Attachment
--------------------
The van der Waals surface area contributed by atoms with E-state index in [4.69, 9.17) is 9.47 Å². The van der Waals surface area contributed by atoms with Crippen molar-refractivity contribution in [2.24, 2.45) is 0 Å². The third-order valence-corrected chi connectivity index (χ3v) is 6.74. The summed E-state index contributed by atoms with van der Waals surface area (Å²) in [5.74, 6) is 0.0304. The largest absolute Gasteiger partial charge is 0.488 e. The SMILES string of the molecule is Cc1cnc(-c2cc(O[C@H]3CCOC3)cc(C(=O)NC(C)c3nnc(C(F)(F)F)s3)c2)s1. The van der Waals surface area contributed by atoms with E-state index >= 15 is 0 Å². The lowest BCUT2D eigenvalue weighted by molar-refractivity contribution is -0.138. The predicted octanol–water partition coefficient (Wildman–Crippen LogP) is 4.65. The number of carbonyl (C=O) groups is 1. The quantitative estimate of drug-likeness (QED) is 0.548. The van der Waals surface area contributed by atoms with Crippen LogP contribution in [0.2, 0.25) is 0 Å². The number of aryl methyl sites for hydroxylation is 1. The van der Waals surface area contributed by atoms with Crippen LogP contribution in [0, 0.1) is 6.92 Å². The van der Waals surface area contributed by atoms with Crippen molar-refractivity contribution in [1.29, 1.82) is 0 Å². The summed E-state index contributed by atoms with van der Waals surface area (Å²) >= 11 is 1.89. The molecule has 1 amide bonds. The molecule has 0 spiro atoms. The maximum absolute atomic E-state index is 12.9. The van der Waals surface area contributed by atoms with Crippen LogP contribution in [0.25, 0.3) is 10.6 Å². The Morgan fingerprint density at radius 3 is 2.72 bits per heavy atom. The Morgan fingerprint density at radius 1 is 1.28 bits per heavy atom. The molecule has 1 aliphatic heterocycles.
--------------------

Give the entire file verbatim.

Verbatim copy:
The van der Waals surface area contributed by atoms with E-state index in [4.69, 9.17) is 9.47 Å². The van der Waals surface area contributed by atoms with Crippen molar-refractivity contribution in [2.24, 2.45) is 0 Å². The third-order valence-corrected chi connectivity index (χ3v) is 6.74. The summed E-state index contributed by atoms with van der Waals surface area (Å²) in [5.74, 6) is 0.0304. The largest absolute Gasteiger partial charge is 0.488 e. The SMILES string of the molecule is Cc1cnc(-c2cc(O[C@H]3CCOC3)cc(C(=O)NC(C)c3nnc(C(F)(F)F)s3)c2)s1. The van der Waals surface area contributed by atoms with E-state index >= 15 is 0 Å². The lowest BCUT2D eigenvalue weighted by molar-refractivity contribution is -0.138. The predicted octanol–water partition coefficient (Wildman–Crippen LogP) is 4.65. The number of carbonyl (C=O) groups is 1. The quantitative estimate of drug-likeness (QED) is 0.548. The van der Waals surface area contributed by atoms with Crippen LogP contribution in [0.2, 0.25) is 0 Å². The number of aryl methyl sites for hydroxylation is 1. The van der Waals surface area contributed by atoms with Crippen LogP contribution in [0, 0.1) is 6.92 Å². The van der Waals surface area contributed by atoms with Crippen molar-refractivity contribution in [1.29, 1.82) is 0 Å². The summed E-state index contributed by atoms with van der Waals surface area (Å²) >= 11 is 1.89. The molecule has 1 amide bonds. The molecule has 0 spiro atoms. The maximum absolute atomic E-state index is 12.9. The van der Waals surface area contributed by atoms with Crippen LogP contribution in [0.25, 0.3) is 10.6 Å². The Morgan fingerprint density at radius 3 is 2.72 bits per heavy atom. The Morgan fingerprint density at radius 1 is 1.28 bits per heavy atom. The molecule has 1 aliphatic heterocycles.